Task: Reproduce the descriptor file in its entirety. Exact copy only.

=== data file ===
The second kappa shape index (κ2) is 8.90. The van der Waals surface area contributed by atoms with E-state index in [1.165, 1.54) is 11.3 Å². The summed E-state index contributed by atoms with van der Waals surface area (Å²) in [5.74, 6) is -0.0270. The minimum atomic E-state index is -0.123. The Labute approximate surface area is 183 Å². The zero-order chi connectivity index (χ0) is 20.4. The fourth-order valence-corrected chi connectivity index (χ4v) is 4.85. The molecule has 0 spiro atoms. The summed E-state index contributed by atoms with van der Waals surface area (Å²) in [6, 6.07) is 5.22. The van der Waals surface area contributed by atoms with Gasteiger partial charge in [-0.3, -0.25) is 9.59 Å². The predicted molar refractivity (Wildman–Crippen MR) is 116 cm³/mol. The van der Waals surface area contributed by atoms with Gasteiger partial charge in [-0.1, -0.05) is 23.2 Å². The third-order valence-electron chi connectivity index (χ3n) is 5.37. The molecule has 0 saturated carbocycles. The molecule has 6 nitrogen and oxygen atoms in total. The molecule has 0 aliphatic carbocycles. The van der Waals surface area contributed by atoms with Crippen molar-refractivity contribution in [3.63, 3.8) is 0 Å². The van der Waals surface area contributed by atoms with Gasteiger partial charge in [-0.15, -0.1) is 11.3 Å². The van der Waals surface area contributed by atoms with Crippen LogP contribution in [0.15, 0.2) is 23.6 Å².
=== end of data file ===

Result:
The second kappa shape index (κ2) is 8.90. The van der Waals surface area contributed by atoms with E-state index in [1.165, 1.54) is 11.3 Å². The summed E-state index contributed by atoms with van der Waals surface area (Å²) in [5.74, 6) is -0.0270. The minimum atomic E-state index is -0.123. The Labute approximate surface area is 183 Å². The zero-order chi connectivity index (χ0) is 20.4. The fourth-order valence-corrected chi connectivity index (χ4v) is 4.85. The molecule has 0 spiro atoms. The summed E-state index contributed by atoms with van der Waals surface area (Å²) in [6, 6.07) is 5.22. The van der Waals surface area contributed by atoms with Gasteiger partial charge in [-0.3, -0.25) is 9.59 Å². The predicted molar refractivity (Wildman–Crippen MR) is 116 cm³/mol. The van der Waals surface area contributed by atoms with Gasteiger partial charge in [-0.1, -0.05) is 23.2 Å². The third-order valence-electron chi connectivity index (χ3n) is 5.37. The molecule has 0 saturated carbocycles. The molecule has 6 nitrogen and oxygen atoms in total. The molecule has 0 aliphatic carbocycles. The van der Waals surface area contributed by atoms with Crippen molar-refractivity contribution in [3.63, 3.8) is 0 Å². The van der Waals surface area contributed by atoms with Gasteiger partial charge in [-0.15, -0.1) is 11.3 Å². The van der Waals surface area contributed by atoms with Crippen LogP contribution in [0.15, 0.2) is 23.6 Å².